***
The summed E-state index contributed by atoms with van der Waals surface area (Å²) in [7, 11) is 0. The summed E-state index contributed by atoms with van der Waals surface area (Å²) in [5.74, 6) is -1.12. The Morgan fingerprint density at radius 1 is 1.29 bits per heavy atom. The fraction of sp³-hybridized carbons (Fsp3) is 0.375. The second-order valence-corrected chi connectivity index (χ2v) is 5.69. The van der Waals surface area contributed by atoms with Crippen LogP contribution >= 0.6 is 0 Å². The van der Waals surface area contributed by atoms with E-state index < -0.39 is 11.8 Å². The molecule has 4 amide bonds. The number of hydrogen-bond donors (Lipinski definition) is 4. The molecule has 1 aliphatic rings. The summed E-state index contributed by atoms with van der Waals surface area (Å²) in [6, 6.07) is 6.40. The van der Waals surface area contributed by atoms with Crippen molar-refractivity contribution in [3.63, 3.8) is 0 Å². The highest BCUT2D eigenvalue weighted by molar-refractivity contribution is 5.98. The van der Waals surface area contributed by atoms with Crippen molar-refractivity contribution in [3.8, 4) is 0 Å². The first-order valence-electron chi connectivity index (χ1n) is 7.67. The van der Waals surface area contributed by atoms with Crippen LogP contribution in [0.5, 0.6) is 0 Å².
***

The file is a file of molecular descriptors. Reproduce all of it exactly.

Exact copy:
The summed E-state index contributed by atoms with van der Waals surface area (Å²) in [7, 11) is 0. The summed E-state index contributed by atoms with van der Waals surface area (Å²) in [5.74, 6) is -1.12. The Morgan fingerprint density at radius 1 is 1.29 bits per heavy atom. The fraction of sp³-hybridized carbons (Fsp3) is 0.375. The second-order valence-corrected chi connectivity index (χ2v) is 5.69. The van der Waals surface area contributed by atoms with Crippen LogP contribution >= 0.6 is 0 Å². The van der Waals surface area contributed by atoms with E-state index < -0.39 is 11.8 Å². The molecule has 4 amide bonds. The number of hydrogen-bond donors (Lipinski definition) is 4. The molecule has 1 aliphatic rings. The summed E-state index contributed by atoms with van der Waals surface area (Å²) in [6, 6.07) is 6.40. The van der Waals surface area contributed by atoms with Crippen molar-refractivity contribution in [3.63, 3.8) is 0 Å². The highest BCUT2D eigenvalue weighted by molar-refractivity contribution is 5.98. The van der Waals surface area contributed by atoms with Crippen molar-refractivity contribution in [3.8, 4) is 0 Å². The first-order valence-electron chi connectivity index (χ1n) is 7.67. The van der Waals surface area contributed by atoms with Crippen LogP contribution in [0.5, 0.6) is 0 Å².